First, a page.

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Big Magic Mass Market Paperback
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This was the message I (apparently) desperately needed to hear. I’m a stay-at-home mom with three young children. And when people ask me what I do, that is what I always tell them. But that isn’t what I want to tell them. What I want to tell them—what I want to shout from the rooftops, in fact—is that I’m a writer. Sure, barely anyone reads what I write, I’ve never been published, and it probably goes without saying that I’ve never been paid for a single sentence. In other words, no one really gets anything out of my work but me. But I love it, straight up. So I keep writing, regardless.
Yet it feels weird to declare yourself “A Something!” when that something doesn’t earn you money or status or likes or hits or retweets. Which means even though this side-passion feels so authentically “me,” I hide it so people won’t think I’m a loser, an imposter, a wannabe, an embarrassment, a failure…and the list goes on.
I guess this reality had been bumming me out more than I realized, because when I read the following words, they resonated with me in an unimaginably powerful and loving way--like I was receiving a cosmic hug:
“Shake yourself free of all your cumbersome ideas about what you require in order to become ‘creatively legitimate’… You do not need a permission slip from the principal’s office to live a creative life. Or if you do worry that you need a permission slip—THERE, I just gave it to you… Now go make something.”
In other words, Gilbert’s message is this: accept that you need to create. Accept that this is a part of you, that you are ALREADY “creatively legitimate.” And just do what you naturally feel compelled to do. Do it with joy—even when it gets difficult—and don’t worry about how it will be received (if it’s received at all). If you are called to be a maker, then you will just have to make. Own who you are, for better or worse.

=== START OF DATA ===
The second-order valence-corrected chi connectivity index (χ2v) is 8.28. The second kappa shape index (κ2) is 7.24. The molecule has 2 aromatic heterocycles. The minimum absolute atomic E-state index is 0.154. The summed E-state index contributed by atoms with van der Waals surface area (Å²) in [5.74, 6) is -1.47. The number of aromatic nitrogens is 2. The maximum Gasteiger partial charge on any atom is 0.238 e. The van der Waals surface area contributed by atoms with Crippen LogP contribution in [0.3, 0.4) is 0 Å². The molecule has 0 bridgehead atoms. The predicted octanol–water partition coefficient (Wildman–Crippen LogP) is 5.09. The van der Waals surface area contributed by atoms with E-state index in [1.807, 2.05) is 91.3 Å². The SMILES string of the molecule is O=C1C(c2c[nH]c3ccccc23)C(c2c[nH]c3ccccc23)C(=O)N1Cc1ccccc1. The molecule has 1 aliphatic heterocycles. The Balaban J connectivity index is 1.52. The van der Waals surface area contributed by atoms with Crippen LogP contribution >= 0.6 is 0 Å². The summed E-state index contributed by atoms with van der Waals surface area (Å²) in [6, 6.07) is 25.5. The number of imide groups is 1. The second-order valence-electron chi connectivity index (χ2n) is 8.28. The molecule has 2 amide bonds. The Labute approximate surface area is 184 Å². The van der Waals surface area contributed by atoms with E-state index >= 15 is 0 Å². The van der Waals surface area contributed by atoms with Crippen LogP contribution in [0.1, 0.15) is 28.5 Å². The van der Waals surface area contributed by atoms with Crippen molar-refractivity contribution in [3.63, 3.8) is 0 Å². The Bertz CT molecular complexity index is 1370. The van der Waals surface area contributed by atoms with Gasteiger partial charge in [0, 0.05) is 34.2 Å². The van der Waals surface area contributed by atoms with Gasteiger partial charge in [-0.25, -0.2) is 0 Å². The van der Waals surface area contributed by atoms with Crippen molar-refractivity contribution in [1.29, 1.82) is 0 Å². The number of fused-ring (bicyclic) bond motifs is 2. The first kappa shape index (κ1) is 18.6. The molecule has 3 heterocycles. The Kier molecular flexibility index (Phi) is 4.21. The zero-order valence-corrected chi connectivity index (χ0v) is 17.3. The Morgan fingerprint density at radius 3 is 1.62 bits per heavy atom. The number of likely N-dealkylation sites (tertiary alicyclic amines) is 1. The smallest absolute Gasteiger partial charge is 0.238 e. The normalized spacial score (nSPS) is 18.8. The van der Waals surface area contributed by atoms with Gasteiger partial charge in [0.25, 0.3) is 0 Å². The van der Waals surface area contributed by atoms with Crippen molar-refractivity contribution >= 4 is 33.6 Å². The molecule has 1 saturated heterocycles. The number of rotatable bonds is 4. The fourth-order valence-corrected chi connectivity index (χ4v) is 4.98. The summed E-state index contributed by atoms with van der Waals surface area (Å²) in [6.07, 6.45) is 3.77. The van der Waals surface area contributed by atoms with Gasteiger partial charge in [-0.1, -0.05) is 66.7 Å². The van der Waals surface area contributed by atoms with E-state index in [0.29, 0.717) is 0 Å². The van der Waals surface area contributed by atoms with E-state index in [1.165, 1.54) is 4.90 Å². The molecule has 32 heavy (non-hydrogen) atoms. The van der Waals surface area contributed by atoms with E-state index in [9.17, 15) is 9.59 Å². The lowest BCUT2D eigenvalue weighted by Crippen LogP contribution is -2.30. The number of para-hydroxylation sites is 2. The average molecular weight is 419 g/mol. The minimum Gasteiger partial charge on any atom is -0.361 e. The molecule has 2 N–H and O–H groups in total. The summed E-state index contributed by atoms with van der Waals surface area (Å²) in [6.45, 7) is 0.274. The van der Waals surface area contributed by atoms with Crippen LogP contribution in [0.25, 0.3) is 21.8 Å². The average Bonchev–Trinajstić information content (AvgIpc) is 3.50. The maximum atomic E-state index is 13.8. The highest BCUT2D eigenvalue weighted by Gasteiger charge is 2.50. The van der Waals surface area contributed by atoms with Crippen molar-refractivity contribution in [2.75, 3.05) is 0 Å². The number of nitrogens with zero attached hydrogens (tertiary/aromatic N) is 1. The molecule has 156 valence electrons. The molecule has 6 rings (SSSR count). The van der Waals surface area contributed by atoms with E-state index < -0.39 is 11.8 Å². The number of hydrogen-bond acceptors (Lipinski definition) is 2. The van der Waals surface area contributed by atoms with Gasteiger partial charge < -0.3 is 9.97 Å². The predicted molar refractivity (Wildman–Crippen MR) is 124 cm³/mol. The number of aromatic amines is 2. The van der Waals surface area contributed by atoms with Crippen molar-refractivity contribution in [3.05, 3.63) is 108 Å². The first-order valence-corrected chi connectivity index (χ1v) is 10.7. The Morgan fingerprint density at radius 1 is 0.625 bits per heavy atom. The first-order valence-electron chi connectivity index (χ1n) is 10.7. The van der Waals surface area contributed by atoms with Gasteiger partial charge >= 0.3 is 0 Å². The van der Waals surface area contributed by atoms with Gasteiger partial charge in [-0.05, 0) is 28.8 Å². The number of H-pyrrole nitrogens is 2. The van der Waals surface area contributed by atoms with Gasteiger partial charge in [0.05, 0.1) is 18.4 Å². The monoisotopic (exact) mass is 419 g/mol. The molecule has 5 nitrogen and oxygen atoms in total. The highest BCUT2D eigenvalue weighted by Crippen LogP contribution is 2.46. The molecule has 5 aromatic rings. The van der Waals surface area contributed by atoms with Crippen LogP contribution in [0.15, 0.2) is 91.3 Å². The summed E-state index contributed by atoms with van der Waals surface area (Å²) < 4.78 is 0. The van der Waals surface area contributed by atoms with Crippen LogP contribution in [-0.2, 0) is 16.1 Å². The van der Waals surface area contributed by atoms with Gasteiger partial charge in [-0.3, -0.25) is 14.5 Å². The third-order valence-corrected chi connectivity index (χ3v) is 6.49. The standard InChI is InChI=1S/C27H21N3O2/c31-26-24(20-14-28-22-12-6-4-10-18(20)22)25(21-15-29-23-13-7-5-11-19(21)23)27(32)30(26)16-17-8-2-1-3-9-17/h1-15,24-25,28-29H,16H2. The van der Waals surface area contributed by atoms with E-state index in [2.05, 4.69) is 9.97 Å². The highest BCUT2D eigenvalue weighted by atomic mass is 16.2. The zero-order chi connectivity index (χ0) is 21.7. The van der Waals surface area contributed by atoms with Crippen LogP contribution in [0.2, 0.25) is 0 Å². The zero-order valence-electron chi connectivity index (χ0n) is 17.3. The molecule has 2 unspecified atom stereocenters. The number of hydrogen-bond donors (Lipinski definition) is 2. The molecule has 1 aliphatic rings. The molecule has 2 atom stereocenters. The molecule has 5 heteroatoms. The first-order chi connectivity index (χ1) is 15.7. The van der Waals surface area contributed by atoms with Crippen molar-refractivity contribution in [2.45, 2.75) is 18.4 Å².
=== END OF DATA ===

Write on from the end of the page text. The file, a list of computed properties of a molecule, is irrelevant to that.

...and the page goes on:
So that’s what I’m doing from now on. I’m owning it. This is me stating my intent:
Hello, world. My name is Ladybug. I am a writer.
stride in this book... when reading a book that I absolutely don't want to stop...I want to keep seeing flashing neon lights framed around the BIG MAGICal WORDS that spells, "YES YES YES YES YES!"
Thankfully, I'm also in the section where Gilbert reminds and affirms that LIFE doesn't always abide to how and what we want when we want it...but she also encourages that... if we are faithful lovers, that magical "IT" won't leave us either. So, I have 100 pages remaining, but am SO pumped and happy that I have this snippet of time to WRITE... a review.
If you're passionate about your writing, your art, your whatever-makes-your-precious-heart-sing & be happy... I highly recommend Gilbert's book -- this one. For if you've stalled, set down, given up, cried privately, wondered if it's just too freaking late for you to be the artist, the receiver, a creator, because of the other practical life... here is an experienced wayshower who calls your bluff, your whatever you've told yourself why you can't. She's been rejected (tons), she's kept her day jobs, she's continued through deserts of unknown, silence, angst, doubt, about "the work"...and she's laying it out for us/me/you/your offspring/your friend... find your way.
Find it. Because it IS there (patiently waiting, playing, whistling, digging in the sand with its toes) and it's probably not quite how you've framed it (if you've stalled).
I am feeling this is my "eat, pray,, love writing" book. Thank you, Elizabeth (and I adored your comment, "Are you finished with that?" Thank you again ~
Your response to this book is likely to be based as much on how many books/articles you've read on the topic of creativity rather than on what the author actually puts forth here--or your personal feelings about her life. If you've read a lot already, you'll know that there isn't necessarily anything "new" here on the subject but rather, as always, some clever packaging and a unique POV--and, as you'd expect of a good writer, some memorable quotes. What may keep you more interested are the various personal insights Gilbert offers on her own life and its creative path. She is honest about the difficulties and that alone helps "ground" her book and give it the credibility it needs to be a true inspiration.
Big Magic is one of those titles that turned me off and not on. It's only the subtitle that drew me in: Creative Living Beyond Fear. Yes, that's the thing about creativity. It requires risks and comfort with the unknown. Fear is the killer and the dragon we must face to shape our best lives.
If you come away with nothing more than a bit less fear about living your daily life as you would like, then the book is worth your time. Sometimes it's not about one's career or writing a book or screenplay or achieving world fame or success. Sometimes it's just about getting all the joy and juice out of an average day and life.
All inspiration is personal and subjective. If Gilbert's work has "spoken" to you, you're likely to both enjoy and benefit from her insights from her journey. Clearly she has been living a creative life on many levels.